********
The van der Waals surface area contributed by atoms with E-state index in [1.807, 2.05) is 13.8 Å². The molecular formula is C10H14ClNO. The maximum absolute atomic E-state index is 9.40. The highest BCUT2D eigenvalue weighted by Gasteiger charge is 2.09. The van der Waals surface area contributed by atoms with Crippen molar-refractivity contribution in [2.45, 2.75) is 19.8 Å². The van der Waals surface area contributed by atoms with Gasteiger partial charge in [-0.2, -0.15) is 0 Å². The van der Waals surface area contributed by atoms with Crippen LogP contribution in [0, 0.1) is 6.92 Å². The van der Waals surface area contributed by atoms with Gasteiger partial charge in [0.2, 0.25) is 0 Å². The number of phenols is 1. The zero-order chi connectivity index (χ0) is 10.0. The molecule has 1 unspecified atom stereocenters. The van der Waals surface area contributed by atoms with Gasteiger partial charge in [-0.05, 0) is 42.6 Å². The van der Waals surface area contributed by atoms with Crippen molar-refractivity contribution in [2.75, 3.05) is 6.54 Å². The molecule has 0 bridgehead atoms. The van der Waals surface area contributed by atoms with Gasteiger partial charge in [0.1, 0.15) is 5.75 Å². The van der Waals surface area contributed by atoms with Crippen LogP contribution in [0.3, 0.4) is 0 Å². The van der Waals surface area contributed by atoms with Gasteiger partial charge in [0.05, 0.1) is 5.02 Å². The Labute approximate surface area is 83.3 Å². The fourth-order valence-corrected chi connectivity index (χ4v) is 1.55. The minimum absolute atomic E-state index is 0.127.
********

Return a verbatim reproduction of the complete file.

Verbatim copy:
The van der Waals surface area contributed by atoms with E-state index in [1.807, 2.05) is 13.8 Å². The molecular formula is C10H14ClNO. The maximum absolute atomic E-state index is 9.40. The highest BCUT2D eigenvalue weighted by Gasteiger charge is 2.09. The van der Waals surface area contributed by atoms with Crippen molar-refractivity contribution in [2.45, 2.75) is 19.8 Å². The van der Waals surface area contributed by atoms with Gasteiger partial charge in [-0.2, -0.15) is 0 Å². The van der Waals surface area contributed by atoms with Crippen LogP contribution in [0, 0.1) is 6.92 Å². The van der Waals surface area contributed by atoms with Gasteiger partial charge in [0.2, 0.25) is 0 Å². The number of phenols is 1. The zero-order chi connectivity index (χ0) is 10.0. The molecule has 1 unspecified atom stereocenters. The van der Waals surface area contributed by atoms with Gasteiger partial charge in [-0.05, 0) is 42.6 Å². The van der Waals surface area contributed by atoms with Crippen molar-refractivity contribution in [2.75, 3.05) is 6.54 Å². The molecule has 0 bridgehead atoms. The van der Waals surface area contributed by atoms with Gasteiger partial charge in [0.1, 0.15) is 5.75 Å². The van der Waals surface area contributed by atoms with Crippen LogP contribution in [0.3, 0.4) is 0 Å². The van der Waals surface area contributed by atoms with Gasteiger partial charge in [0.05, 0.1) is 5.02 Å². The Labute approximate surface area is 83.3 Å². The fourth-order valence-corrected chi connectivity index (χ4v) is 1.55. The minimum absolute atomic E-state index is 0.127.